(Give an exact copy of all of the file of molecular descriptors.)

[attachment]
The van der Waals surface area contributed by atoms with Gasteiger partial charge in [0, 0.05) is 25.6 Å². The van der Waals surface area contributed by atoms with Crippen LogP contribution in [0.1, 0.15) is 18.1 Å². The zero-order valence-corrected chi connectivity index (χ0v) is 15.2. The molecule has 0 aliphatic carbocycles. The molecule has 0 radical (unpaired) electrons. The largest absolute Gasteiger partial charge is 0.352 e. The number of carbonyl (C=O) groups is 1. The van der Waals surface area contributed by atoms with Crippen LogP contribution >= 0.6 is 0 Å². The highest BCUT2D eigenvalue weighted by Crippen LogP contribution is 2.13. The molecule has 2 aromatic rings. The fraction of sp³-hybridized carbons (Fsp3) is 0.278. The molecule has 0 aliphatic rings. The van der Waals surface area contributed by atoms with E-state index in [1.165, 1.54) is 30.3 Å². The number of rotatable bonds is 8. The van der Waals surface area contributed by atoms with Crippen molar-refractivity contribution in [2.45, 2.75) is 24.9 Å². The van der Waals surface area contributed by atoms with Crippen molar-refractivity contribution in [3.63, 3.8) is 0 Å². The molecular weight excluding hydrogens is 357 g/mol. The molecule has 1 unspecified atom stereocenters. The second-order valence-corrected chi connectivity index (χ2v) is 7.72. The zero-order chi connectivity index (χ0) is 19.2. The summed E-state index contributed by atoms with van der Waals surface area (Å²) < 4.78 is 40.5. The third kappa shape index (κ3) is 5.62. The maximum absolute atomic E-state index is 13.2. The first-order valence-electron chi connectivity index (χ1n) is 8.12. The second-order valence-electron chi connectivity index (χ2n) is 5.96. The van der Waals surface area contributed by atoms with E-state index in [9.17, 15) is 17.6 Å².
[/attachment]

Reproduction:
The van der Waals surface area contributed by atoms with Gasteiger partial charge in [0, 0.05) is 25.6 Å². The van der Waals surface area contributed by atoms with Crippen LogP contribution in [0.1, 0.15) is 18.1 Å². The zero-order valence-corrected chi connectivity index (χ0v) is 15.2. The molecule has 0 aliphatic carbocycles. The molecule has 0 radical (unpaired) electrons. The largest absolute Gasteiger partial charge is 0.352 e. The number of carbonyl (C=O) groups is 1. The van der Waals surface area contributed by atoms with Crippen LogP contribution >= 0.6 is 0 Å². The highest BCUT2D eigenvalue weighted by Crippen LogP contribution is 2.13. The molecule has 2 aromatic rings. The fraction of sp³-hybridized carbons (Fsp3) is 0.278. The molecule has 0 aliphatic rings. The van der Waals surface area contributed by atoms with E-state index in [1.165, 1.54) is 30.3 Å². The number of rotatable bonds is 8. The van der Waals surface area contributed by atoms with Crippen molar-refractivity contribution in [2.45, 2.75) is 24.9 Å². The van der Waals surface area contributed by atoms with Crippen molar-refractivity contribution in [3.63, 3.8) is 0 Å². The molecular weight excluding hydrogens is 357 g/mol. The molecule has 1 unspecified atom stereocenters. The second-order valence-corrected chi connectivity index (χ2v) is 7.72. The zero-order chi connectivity index (χ0) is 19.2. The summed E-state index contributed by atoms with van der Waals surface area (Å²) < 4.78 is 40.5. The third kappa shape index (κ3) is 5.62. The maximum absolute atomic E-state index is 13.2. The first-order valence-electron chi connectivity index (χ1n) is 8.12. The second-order valence-electron chi connectivity index (χ2n) is 5.96. The van der Waals surface area contributed by atoms with E-state index in [9.17, 15) is 17.6 Å².